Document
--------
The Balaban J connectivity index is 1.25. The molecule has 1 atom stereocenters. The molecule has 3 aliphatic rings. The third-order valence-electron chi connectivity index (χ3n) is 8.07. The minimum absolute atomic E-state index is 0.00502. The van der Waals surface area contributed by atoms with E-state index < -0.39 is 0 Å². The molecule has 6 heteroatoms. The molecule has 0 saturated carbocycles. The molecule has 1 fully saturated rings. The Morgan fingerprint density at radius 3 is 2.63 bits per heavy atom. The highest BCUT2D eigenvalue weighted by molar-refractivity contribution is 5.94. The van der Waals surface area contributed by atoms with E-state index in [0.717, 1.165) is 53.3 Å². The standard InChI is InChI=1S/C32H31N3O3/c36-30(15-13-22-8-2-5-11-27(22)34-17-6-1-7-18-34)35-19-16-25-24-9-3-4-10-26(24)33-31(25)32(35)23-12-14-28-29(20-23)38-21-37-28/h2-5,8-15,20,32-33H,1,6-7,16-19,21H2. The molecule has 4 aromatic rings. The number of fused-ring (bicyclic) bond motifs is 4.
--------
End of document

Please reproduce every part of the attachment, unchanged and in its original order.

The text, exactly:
The Balaban J connectivity index is 1.25. The molecule has 1 atom stereocenters. The molecule has 3 aliphatic rings. The third-order valence-electron chi connectivity index (χ3n) is 8.07. The minimum absolute atomic E-state index is 0.00502. The van der Waals surface area contributed by atoms with E-state index < -0.39 is 0 Å². The molecule has 6 heteroatoms. The molecule has 0 saturated carbocycles. The molecule has 1 fully saturated rings. The Morgan fingerprint density at radius 3 is 2.63 bits per heavy atom. The highest BCUT2D eigenvalue weighted by molar-refractivity contribution is 5.94. The van der Waals surface area contributed by atoms with E-state index in [0.717, 1.165) is 53.3 Å². The standard InChI is InChI=1S/C32H31N3O3/c36-30(15-13-22-8-2-5-11-27(22)34-17-6-1-7-18-34)35-19-16-25-24-9-3-4-10-26(24)33-31(25)32(35)23-12-14-28-29(20-23)38-21-37-28/h2-5,8-15,20,32-33H,1,6-7,16-19,21H2. The molecule has 4 aromatic rings. The number of fused-ring (bicyclic) bond motifs is 4.